The administration of former president Luiz Inácio Lula da Silva left the Dilma Rousseff administration 128 billion reais (US$ 76 billion) in payable accounts. This is money that should have been paid out for work or services that are supposed to have been concluded.
According to Paulo Ziulkoski, the president of the National Confederation of Municipalities (CNM), 27.8 billion reais (US$ 16.5 billion) of that amount is owed to municipalities, with some of the payment obligations dating back to 2001.
Ziulkoski complains that one of the problems is the monopoly that the Federal Savings and Loan Bank (Caixa Econômica Federal) has in managing the accounts (and receiving a 2% commission).
“There is a bottleneck at the Caixa,” says Ziulkoski, “that could be alleviated if other banks participated in these operations.”
Another problem is that the origin of many approved payments is in the form of congressional earmarks (“emendas parlamentares”). As such they are subject to frequent halt orders (“contingência”) by the executive branch.
A survey by the CNM found that the Ministry of Cities owes the largest amount to municipalities, some 7 billion reais (US$ 4.2 billion). The ministries of Health, Tourism and National Integration each owe 3 billion reais (US$ 1.8 billion) and the Ministry of Sports owes 1.2 billion reais (US$ 713 million).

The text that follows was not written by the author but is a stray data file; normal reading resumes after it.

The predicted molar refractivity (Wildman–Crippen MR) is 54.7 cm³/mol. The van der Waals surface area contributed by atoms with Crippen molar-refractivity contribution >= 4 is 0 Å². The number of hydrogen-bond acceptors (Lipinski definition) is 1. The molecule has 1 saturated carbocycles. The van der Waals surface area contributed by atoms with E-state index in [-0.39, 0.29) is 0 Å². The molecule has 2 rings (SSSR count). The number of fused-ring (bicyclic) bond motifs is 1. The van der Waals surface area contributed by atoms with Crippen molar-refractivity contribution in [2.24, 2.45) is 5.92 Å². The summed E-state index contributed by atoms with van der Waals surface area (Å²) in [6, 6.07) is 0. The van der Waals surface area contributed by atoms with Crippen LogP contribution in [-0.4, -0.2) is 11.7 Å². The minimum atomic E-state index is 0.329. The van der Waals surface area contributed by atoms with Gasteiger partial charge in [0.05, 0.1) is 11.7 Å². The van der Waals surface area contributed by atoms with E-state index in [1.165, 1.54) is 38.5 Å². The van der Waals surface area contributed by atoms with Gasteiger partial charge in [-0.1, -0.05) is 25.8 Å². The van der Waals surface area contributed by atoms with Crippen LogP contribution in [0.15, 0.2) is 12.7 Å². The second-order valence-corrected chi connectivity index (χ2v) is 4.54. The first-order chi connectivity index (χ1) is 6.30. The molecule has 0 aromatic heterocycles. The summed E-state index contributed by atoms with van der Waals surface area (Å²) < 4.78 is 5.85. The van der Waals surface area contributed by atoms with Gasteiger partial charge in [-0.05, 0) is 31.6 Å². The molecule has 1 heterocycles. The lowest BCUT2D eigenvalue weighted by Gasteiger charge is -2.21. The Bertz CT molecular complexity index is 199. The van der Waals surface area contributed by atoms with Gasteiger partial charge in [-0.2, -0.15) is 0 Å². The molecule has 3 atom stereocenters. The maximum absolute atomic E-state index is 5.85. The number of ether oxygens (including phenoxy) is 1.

“This is a complicated relationship that runs from the municipalities to the Caixa to the ministries to the Congress to the budget itself. The money has been appropriated and set aside but it has not reached the local level,!” says Ziulkoski, adding that a solution would be the creation of a fund.
“This fund would ensure that the money reaches the municipal government. The amount should be defined in the budget. This is money that would be used in emergencies such as floods or drought,” he concluded.
Boosted by an increase of 10.6% in consumption in the industrial sector, Brazil’s overall electricity consumption in 2010 was up 7.8%, compared to 2009.
In fact, electricity consumption in the industrial sector in 2010 managed to rise above what it was in 2008, before the international financial crisis.
Consumption in the residential sector was up 6.3% in 2010, and 5.9% in commerce.
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